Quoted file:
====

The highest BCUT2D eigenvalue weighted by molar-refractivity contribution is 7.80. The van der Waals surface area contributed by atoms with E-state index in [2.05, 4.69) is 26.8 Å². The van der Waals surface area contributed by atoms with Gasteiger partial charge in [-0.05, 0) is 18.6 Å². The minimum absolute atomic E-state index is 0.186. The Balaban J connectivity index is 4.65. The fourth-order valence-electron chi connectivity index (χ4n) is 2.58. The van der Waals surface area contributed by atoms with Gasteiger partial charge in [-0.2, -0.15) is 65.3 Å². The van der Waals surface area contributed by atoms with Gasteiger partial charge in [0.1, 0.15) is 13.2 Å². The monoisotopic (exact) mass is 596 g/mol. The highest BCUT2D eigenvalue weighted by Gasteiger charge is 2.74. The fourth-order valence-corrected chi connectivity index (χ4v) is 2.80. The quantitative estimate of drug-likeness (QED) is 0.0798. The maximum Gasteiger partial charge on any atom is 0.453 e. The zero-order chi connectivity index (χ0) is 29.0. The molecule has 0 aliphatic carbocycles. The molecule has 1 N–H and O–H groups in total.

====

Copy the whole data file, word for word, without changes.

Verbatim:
The highest BCUT2D eigenvalue weighted by molar-refractivity contribution is 7.80. The van der Waals surface area contributed by atoms with E-state index in [2.05, 4.69) is 26.8 Å². The van der Waals surface area contributed by atoms with Gasteiger partial charge in [-0.05, 0) is 18.6 Å². The minimum absolute atomic E-state index is 0.186. The Balaban J connectivity index is 4.65. The fourth-order valence-electron chi connectivity index (χ4n) is 2.58. The van der Waals surface area contributed by atoms with Gasteiger partial charge in [-0.2, -0.15) is 65.3 Å². The van der Waals surface area contributed by atoms with Gasteiger partial charge in [0.1, 0.15) is 13.2 Å². The monoisotopic (exact) mass is 596 g/mol. The highest BCUT2D eigenvalue weighted by Gasteiger charge is 2.74. The fourth-order valence-corrected chi connectivity index (χ4v) is 2.80. The quantitative estimate of drug-likeness (QED) is 0.0798. The maximum Gasteiger partial charge on any atom is 0.453 e. The zero-order chi connectivity index (χ0) is 29.0. The molecule has 0 aliphatic carbocycles. The molecule has 1 N–H and O–H groups in total.